I have been on an Across the Universe kick: Julie Taymor fundamentally redefines "I Want You" (as a song about the draft)/"She's So Heavy" (as a song about American military adventures abroad), such that I know I'll never hear them the same way again.

I'll also put a vote in for Cheap Trick's cover of Big Star's "In the Street" for the theme of That 70's Show, which was really just Happy Days for the millenials. Reportedly, the late Alex Chilton called it "That $70 Show," because that's how much he got every time it played. But the song itself was a nice tribute, and marked the show as many times hipper than the actual 70's right from the get-go.

And who can forget
Mr. Roboto? Dunno if it counts as a new meaning, but it was brilliant in its weirdness.

MBowen said...

"My City Was Gone" as the theme song for some bloated idiot.

Mr Flashy Flash said...

Haha dude, i live in Paris, if you wanna know some cool places for party, hit me up! :)

Jim said...

Smokestack Lightning was my ringtone until last week, when the Cialis commercial came on and my kids mocked me mercilessly.

Edward said...

American Express using Spinal Tap's (or the Thamesmen's): Gimme Some Money

Some beer ad using the Ramones Blitzkrieg Bop

Someone is using the piano run from Nina Simone's Preacher Man, but can't remember who.

Pretty much every use of Leonard Cohen's Hallelujah on every TV show from House to the Olympics is suspect, but my favorite use was on some local Christian youth show here in Montgomery Alabama. Guys, just because it mentions the Lord and other Bible personalities does not make it a "Christian" song.

Jon said...

The obvious one to me is "Stuck in the Middle" from Reservior Dogs. Hard to separate that scene from the song ever since.

Then there's any cheap movie needing to establish a charismatic villain has entered the room.

b-b-b-b-b-b-baaaaad
b-b-b-b-b-b-baaaaad
bad to the bone...
though often only the opening riff is necessary.

Anonymous said...

My favorite would have to be the show WEEDS, for its brilliant use of song over opening and closing credits. Worst, though it never fails to crack me up, would be the emo-track-w/slo-mo-visuals in the final minutes of many a show now (e.g., COLD CASE, CRIMINAL MINDS).

Emotional masturbation has become a gross habit in the media, especially in the use of sentiment to sell products and services. AT&T's use of Nick Drake's From The Morning is an egregious example.

steve simels said...

Worst, though it never fails to crack me up, would be the emo-track-w/slo-mo-visuals in the final minutes of many a show now (e.g., COLD CASE, CRIMINAL MINDS).

God, I hate those. In particular on Cold Case. I was briefly a big fan of the show because Katharine Morris was such a cutie (before she got all anorexic or whatever), but those sentimental then-amd-now montages with the earnest emo shit finally became too much for me to handle.
:-)

Anonymous said...

"Trouble" by Cat Stevens from Harold and Maude.

"Knockin' on Heaven's Door" by Dylan from Pat Garrett and Billy the Kid. Slim Pickens' best death scene not involving riding a nuclear bomb to Russia.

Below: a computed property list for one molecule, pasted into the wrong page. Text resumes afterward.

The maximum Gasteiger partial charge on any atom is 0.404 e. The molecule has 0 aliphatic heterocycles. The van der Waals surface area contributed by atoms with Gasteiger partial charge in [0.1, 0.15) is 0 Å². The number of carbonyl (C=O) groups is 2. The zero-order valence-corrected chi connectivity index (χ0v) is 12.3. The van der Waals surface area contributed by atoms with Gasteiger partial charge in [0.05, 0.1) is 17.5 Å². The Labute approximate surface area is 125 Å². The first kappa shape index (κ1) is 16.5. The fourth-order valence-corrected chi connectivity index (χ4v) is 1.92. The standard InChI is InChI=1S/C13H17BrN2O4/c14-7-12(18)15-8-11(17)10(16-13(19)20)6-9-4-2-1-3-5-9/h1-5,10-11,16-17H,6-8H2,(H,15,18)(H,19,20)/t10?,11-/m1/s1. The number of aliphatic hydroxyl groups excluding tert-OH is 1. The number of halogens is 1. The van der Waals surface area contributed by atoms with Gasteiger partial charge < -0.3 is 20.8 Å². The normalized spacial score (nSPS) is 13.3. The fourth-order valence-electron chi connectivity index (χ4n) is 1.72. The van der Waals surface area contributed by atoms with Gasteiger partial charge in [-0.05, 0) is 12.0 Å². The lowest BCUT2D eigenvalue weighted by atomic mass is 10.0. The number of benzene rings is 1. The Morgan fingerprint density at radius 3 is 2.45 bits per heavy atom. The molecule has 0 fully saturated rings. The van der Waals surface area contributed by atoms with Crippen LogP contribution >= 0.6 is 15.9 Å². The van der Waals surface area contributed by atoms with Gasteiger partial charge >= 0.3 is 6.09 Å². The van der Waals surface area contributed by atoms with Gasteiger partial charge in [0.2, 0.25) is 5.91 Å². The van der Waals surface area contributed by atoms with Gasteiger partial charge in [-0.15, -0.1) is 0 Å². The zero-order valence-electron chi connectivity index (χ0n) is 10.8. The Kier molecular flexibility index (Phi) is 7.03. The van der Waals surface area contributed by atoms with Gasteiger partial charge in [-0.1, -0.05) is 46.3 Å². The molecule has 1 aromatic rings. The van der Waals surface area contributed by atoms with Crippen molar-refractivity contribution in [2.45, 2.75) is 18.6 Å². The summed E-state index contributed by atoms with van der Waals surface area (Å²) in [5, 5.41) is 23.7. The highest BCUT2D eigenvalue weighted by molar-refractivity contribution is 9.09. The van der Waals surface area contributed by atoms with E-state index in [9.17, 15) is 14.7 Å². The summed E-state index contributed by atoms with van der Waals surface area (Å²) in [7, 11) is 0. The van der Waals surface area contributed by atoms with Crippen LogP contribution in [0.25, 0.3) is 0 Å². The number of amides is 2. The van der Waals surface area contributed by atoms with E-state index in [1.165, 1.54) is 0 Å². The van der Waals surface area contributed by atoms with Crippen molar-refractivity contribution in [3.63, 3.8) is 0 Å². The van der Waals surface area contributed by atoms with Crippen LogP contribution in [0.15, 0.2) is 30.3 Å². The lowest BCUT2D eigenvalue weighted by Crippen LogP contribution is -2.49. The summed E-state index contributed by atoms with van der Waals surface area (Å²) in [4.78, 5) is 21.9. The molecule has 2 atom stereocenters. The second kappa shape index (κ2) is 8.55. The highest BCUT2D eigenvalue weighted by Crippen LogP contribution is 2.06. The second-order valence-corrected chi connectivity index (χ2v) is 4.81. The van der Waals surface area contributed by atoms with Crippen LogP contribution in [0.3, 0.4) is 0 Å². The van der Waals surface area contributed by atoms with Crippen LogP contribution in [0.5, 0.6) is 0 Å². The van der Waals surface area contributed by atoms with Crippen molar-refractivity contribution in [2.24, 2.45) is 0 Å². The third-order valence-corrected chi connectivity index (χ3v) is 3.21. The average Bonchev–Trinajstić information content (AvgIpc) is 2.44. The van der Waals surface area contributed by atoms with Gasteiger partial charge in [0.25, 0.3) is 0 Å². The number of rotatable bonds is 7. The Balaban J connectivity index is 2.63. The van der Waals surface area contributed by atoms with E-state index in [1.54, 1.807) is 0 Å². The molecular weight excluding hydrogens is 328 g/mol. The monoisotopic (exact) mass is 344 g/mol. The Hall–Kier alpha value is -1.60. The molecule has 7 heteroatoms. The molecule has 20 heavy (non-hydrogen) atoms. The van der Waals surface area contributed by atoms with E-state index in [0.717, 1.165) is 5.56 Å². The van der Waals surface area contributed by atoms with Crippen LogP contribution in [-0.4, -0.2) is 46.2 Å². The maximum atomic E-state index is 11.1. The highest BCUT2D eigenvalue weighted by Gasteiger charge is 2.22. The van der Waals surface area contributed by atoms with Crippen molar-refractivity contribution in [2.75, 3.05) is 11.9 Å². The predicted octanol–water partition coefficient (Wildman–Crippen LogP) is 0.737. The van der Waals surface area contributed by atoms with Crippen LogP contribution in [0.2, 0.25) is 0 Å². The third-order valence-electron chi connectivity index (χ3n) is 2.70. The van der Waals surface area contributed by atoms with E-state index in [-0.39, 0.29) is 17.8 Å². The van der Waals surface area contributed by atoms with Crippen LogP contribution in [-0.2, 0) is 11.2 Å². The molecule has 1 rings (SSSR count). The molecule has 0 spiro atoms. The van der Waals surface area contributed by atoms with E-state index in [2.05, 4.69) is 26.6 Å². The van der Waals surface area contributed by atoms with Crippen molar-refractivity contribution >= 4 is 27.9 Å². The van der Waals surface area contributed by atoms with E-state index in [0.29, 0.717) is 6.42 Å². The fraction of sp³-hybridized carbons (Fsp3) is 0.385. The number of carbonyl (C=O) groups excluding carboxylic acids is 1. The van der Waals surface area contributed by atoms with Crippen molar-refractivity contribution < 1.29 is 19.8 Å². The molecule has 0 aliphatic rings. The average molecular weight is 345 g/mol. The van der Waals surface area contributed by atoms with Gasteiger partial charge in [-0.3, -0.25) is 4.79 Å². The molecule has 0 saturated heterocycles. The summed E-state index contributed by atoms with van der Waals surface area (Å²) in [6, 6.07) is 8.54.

I guess these are probably off topic since I think they were first introduced in these films.
But still great pop music/movie moments.

Brian

Anonymous said...

Dwight Yoakum's A Thousand Miles From Nowhere at the end of the wonderful (and apparently very little seen) Red Rock West. I've never heard the song again without remembering it's use in that movie.

I also really liked the use of Stevie Wonders I Believe over the credits in High Fidelity.

Kid Charlemagne said...

I really liked the use of AM 60's breezy "Summertime Girlfriend" in an Old Navy ad a few years back. The first one I ever actually paid attention to.

Anonymous said...

Ricky Nelson's "Hello Mary Lou" in "The Man Who Fell to Earth". Completely out of left field, but somehow it worked.

Marc

cthulhu said...

The great: the Kinks' "Living on a Thin Line" from the unforgettable Sopranos episode where Ralphie does in his stripper girlfriend.

The odd: Lou Reed's "Perfect Day" (tolerable but not his best work) being used in an AT&T commercial around the Winter Olympics this year.

The crass: the use of classic Who songs for the opening credits to various CSI series. Glad to have them get the air time, and I'm not at all against Townshend etc. making money, but I hate having these great songs associated with such shitty shows.

The knock-me-over-with-a-feather: Richard Thompson with a blistering cover of Donovan's "Season of the Witch" for the delectable Jill Hennessey's now-defunct Crossing Jordan.

nosmok said...

Late again to the thread, but I always think of capitalism as a two edged sword. Without commercials, first toys.com and then aol, nobody would have heard Israel Kamakawiwo'ole's transcendant "Over the Rainbow", it never would have been featured in TV shows, the record would not have gone gold and Iz's family would not have the royalties to compensate for his early, not unexpected demise (the guy must've weighed half a ton when he died. Billie Holiday's fans gave her heroin when she was in the hospital, Iz got Twinkies smuggled to him).

Eva Cassidy, also dead young, basically ripped off the arrangement for her version, a few years later.

True story-- Israel and his brother Skippy played at my high school in Hawaii years ago, and they poached one of my classmates to play steel guitar in their band, the Makaha Sons of Ni'ihau. Go Cowboys!

Anonymous said...

I totally agree with you about the "Dusty and Sweets McGee" clip. That has been haunting me ever since I saw it.